Yet someday the tracks may hear the clicking of wheels again.  A group wants to buy the rails but the transaction is held up in court and government agencies.  Arlington has no farming, most of that is to the east.  Trains would just pass through the remains of what once was on their way to Pueblo. 

            Nearby is a WWII auxiliary airstrip and little further is Adobe reservoir.  The canals today carry dust of yesteryear when the sugar beet ruled the country. 

Prairie Ghost Town

 

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Vernon, Colorado

            Located on the north central plains of Eastern Colorado, the little village has more memories on Main Street then pedestrians.  It is a country settler’s village that has hung on.  There are no major highways through town or a railroad.  Yet the town has maintained a small population of around 30 souls.  Main Street is empty, boarded up and the sidewalks are rolled up.  Down at the DSC03076 (800x600)end of the road is the Post Office, there are enough residents in the area to keep it going.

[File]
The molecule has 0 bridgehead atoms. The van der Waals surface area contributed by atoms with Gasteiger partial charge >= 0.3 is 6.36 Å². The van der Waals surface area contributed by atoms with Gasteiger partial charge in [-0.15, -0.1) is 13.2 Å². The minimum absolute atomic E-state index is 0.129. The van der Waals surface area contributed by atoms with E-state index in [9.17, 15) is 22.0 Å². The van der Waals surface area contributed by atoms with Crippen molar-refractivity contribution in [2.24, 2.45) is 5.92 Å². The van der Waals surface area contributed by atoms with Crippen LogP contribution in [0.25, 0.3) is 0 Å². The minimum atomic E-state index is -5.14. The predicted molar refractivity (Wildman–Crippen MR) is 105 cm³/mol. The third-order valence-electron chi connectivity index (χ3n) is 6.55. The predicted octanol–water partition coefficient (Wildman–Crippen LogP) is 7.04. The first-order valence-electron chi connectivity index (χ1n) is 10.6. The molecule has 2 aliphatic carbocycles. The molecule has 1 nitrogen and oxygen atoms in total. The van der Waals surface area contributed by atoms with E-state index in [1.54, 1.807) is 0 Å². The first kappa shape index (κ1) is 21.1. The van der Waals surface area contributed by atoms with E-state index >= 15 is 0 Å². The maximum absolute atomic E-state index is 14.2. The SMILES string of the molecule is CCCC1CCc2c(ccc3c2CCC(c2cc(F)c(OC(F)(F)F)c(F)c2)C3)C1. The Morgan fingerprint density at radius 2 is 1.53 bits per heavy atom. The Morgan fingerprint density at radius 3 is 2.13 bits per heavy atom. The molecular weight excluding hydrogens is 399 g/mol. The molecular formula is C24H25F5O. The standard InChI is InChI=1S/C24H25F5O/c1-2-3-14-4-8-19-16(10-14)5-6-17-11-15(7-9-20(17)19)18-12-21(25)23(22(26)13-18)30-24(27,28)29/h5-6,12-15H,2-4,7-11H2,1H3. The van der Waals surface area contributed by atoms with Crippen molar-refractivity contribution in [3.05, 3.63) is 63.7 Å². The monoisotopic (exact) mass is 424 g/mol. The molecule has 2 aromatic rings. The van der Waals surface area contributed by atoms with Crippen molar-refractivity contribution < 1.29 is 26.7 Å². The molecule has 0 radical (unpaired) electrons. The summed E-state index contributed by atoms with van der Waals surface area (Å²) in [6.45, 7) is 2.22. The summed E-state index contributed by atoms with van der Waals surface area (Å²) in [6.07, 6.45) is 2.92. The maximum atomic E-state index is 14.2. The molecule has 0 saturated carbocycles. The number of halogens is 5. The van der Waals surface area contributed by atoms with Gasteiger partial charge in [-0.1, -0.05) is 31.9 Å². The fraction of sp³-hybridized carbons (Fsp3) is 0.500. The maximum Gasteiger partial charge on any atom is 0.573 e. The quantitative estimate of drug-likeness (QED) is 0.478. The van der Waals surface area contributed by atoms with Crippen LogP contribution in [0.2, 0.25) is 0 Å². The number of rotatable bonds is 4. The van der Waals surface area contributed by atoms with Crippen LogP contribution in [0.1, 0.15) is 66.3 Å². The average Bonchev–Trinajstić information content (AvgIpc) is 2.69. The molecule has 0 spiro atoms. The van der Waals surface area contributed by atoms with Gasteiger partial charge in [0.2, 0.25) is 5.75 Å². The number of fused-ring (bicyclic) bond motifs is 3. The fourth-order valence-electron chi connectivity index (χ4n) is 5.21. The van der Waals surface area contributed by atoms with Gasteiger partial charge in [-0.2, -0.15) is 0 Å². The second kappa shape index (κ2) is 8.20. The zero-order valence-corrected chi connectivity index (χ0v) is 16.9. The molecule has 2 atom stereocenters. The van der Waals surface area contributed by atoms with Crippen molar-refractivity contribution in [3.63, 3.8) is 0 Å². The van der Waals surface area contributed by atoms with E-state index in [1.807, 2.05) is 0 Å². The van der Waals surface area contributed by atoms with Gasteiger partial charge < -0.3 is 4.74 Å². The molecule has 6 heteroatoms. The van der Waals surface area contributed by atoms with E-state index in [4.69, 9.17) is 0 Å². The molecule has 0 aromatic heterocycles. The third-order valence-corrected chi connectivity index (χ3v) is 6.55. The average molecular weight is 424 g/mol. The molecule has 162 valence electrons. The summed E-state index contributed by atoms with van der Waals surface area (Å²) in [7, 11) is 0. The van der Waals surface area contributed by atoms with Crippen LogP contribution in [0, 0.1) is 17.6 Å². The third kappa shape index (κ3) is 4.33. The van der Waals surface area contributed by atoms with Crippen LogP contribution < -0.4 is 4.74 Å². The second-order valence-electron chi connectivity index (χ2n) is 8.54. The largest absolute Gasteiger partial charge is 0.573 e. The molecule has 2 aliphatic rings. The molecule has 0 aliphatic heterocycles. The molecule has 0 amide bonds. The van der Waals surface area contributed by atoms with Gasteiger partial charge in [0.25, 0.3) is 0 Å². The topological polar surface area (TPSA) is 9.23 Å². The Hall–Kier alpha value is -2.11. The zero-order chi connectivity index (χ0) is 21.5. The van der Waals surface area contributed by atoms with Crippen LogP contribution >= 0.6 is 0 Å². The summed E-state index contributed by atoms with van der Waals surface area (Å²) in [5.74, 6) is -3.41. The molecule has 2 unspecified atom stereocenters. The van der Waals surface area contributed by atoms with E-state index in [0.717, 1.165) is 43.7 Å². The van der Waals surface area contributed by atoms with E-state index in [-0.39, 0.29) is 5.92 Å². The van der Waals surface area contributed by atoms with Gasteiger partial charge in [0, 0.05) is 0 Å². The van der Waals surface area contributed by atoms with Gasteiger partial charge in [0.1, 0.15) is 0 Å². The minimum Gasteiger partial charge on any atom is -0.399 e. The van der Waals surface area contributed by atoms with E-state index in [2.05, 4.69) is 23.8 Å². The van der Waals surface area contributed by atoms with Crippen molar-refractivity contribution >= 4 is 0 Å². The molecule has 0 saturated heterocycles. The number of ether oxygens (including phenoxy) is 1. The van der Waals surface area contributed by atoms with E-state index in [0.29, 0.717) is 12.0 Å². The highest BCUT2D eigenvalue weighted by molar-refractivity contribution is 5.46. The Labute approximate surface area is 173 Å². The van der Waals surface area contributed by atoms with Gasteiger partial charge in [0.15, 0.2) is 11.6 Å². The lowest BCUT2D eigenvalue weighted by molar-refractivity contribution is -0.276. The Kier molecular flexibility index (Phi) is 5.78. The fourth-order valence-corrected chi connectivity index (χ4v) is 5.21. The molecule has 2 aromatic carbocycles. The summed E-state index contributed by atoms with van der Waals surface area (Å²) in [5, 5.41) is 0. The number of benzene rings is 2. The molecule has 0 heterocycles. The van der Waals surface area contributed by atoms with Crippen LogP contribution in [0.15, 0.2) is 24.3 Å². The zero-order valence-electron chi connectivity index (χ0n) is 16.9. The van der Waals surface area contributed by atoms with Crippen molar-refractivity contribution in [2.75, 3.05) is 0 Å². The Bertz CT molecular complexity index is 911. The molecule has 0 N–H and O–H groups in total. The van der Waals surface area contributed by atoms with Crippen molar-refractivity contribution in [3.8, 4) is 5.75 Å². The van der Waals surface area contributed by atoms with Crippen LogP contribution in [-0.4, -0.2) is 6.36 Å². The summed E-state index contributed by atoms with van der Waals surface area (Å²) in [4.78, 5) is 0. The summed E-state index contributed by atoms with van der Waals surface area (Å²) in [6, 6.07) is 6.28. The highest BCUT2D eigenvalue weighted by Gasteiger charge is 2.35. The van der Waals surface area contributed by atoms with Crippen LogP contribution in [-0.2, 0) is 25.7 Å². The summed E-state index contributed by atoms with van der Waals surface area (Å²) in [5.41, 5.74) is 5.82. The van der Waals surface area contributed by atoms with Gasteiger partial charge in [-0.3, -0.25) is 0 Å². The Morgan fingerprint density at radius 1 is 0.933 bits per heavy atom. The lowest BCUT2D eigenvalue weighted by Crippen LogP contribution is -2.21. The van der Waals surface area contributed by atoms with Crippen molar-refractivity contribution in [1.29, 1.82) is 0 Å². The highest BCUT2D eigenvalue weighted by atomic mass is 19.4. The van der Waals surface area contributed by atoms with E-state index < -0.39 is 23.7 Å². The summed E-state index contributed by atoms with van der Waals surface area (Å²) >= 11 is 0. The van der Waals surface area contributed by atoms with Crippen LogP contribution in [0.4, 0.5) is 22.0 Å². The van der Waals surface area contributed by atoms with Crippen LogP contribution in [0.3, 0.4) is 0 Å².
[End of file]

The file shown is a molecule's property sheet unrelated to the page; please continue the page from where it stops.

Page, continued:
For one weekend a year, Vernon comes to life, people stroll the town park, tractors pop and sputter and horses have the right of way.  Vernon Days is celebrated just before Labor Day.  It is a day to remember when their forefathers came into the area and homesteaded.  The few town folks roll out the old time carpet to celebrate yesteryears. 

 

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            Otherwise the other 51 weekends are pretty noiseless as the sleepy little goes about life.  Surrounded by farmland, the whirr of farm equipment is more common the laughter of school children, from the now shuttered school house.  The little country church is well kept and hears the word on occasion.  The shops of Main Street remind one of when they could stop in and pick up supplies.  Across the street is the town park square, well groomed and cared for.

 

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            Off in the distance on a ridge can be seen the community cemetery.  Looking at it one could see that the area was populous at one time.  Yet like so many prairie towns, the people left to try and find greener fields in the city.